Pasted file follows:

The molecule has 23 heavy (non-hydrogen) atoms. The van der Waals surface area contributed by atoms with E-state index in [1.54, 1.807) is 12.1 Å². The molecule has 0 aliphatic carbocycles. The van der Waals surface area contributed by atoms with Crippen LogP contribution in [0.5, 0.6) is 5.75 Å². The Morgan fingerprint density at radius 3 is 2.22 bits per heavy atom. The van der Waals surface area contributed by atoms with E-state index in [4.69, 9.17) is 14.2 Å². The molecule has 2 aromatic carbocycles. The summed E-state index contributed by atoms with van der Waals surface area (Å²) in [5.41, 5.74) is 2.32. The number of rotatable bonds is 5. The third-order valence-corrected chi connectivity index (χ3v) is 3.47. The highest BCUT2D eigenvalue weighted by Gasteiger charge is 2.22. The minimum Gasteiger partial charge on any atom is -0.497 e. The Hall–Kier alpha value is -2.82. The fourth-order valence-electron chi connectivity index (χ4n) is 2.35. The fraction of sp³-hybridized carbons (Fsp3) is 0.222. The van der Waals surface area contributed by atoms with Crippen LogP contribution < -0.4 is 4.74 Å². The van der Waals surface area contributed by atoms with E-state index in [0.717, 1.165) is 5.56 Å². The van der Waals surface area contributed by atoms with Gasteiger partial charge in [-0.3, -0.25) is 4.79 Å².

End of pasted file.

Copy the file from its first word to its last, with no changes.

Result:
The molecule has 23 heavy (non-hydrogen) atoms. The van der Waals surface area contributed by atoms with E-state index in [1.54, 1.807) is 12.1 Å². The molecule has 0 aliphatic carbocycles. The van der Waals surface area contributed by atoms with Crippen LogP contribution in [0.5, 0.6) is 5.75 Å². The Morgan fingerprint density at radius 3 is 2.22 bits per heavy atom. The van der Waals surface area contributed by atoms with E-state index in [4.69, 9.17) is 14.2 Å². The molecule has 2 aromatic carbocycles. The summed E-state index contributed by atoms with van der Waals surface area (Å²) in [5.41, 5.74) is 2.32. The number of rotatable bonds is 5. The third-order valence-corrected chi connectivity index (χ3v) is 3.47. The highest BCUT2D eigenvalue weighted by Gasteiger charge is 2.22. The minimum Gasteiger partial charge on any atom is -0.497 e. The Hall–Kier alpha value is -2.82. The fourth-order valence-electron chi connectivity index (χ4n) is 2.35. The fraction of sp³-hybridized carbons (Fsp3) is 0.222. The van der Waals surface area contributed by atoms with Crippen LogP contribution < -0.4 is 4.74 Å². The van der Waals surface area contributed by atoms with E-state index in [0.717, 1.165) is 5.56 Å². The van der Waals surface area contributed by atoms with Gasteiger partial charge in [-0.3, -0.25) is 4.79 Å².